“A Horse Walks Into a Bar” Makes His Appearance

The AutoAdmit saga continues: It seems that the defendant formerly known only as “A Horse Walks Into a Bar” has ridden onto the set, represented by counsel.

As I reported on August 6, the plaintiffs filed their Second Amended Complaint (third try overall). In that complaint, they identified only one defendant by name, and in doing that, they managed to mis cross-identify the guy and cause a hail of feces to rain down upon an innocent man in the process.

The AutoAdmit-sphere has long known that “A Horse Walks Into a Bar,” is actually an individual by the name of Ryan Mariner. Prior to writing this post, I contacted Mr. Mariner to ask his position on using his real name. Mr. Mariner’s position was “I have done nothing wrong, so I don’t mind if you use my name.”

Mariner’s memorandum in support of his motion to dismiss begins with some lulz.

Mariner is not concerned with keeping his identity secret, since he has done nothing wrong. On the contrary, Mariner has been trying to proceed with this litigation for months. However, in an attempt to execute a strategy so Byzantine that Kafka himself would be dumbfounded, Plaintiffs’ counsel has failed to include any allegations that would support a cause of action, refused Mariner’s counsel’s offer to accept service and refused to simply dismiss Mariner. It appears Plaintiffs’ plan is to keep a lawsuit pending for as long as possible without actually prosecuting it. (source)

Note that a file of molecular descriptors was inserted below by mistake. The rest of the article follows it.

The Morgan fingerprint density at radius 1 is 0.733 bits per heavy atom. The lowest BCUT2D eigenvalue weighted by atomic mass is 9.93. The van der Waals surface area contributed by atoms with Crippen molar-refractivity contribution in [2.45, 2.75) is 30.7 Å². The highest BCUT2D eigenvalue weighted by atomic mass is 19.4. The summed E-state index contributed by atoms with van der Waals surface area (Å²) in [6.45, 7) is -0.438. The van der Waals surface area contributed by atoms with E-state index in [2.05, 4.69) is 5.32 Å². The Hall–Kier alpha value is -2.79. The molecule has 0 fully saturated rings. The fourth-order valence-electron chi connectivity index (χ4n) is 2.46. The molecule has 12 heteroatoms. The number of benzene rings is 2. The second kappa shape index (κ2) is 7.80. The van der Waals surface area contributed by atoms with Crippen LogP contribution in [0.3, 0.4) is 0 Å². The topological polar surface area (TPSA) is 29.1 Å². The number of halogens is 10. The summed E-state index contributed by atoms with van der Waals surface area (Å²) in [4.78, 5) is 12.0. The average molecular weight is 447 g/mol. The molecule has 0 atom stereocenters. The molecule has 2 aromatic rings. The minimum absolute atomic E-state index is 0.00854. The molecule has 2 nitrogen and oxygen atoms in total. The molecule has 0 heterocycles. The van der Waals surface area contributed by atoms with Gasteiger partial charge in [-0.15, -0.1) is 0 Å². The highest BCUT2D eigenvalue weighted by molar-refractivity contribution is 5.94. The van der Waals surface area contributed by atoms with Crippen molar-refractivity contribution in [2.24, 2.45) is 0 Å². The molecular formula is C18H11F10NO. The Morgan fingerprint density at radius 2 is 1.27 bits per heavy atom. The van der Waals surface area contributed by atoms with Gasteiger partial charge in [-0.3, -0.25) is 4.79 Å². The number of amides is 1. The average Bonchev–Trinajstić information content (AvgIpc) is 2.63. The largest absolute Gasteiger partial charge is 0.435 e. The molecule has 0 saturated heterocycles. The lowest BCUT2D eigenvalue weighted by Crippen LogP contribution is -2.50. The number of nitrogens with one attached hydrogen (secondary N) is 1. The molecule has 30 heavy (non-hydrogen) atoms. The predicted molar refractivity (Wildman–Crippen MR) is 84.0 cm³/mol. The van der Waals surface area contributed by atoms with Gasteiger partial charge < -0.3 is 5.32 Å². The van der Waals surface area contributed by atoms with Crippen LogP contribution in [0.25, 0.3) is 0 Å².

Despite Mariner’s attorney’s repeated requests, the plaintiffs have refused to properly serve him with the complaint. This didn’t sit well with Mariner.

Plaintiffs have moved this Court on several different occasions to allow additional time to serve Defendants, including one on June 18, 2008. See Plaintiffs’ Motions for Extension of Time to Serve Complaint [Doc. No. 45]. This came as a surprise to Mariner, who, through counsel, specifically contacted Plaintiffs on June 11 and indicated that counsel would accept service on Mariner. See Email of W. Anthony Collins, Jr., attached as Exhibit 1. Shockingly, Plaintiffs refused this offer and failed to serve Mariner, willfully refusing to prosecute their case against him. See Affidavit of W. Anthony Collins, Jr., ¶ 3. Then, without disclosing these facts to the Court, Plaintiffs filed yet another Motion for Extension of Time to Serve Complaint. See [Doc. No. 49] (source)

It seems funny that the plaintiffs would ask the court for more time to serve the defendants, refuse to serve a defendant who requested service, and then fail to tell the court about it. Not funny like a clown… funny like, WTF?

Next, Mariner begins pointing out what anyone with a law degree (and even many without) should have seen a long time ago — there is no valid cause of action against him. The only statements alleged to have been written by Mariner appear in the screen shot below (click it to enlarge):

I’ll give away some prizes to anyone who can come up with a supportable cause of action for the statements made by “A horse walks into a bar.”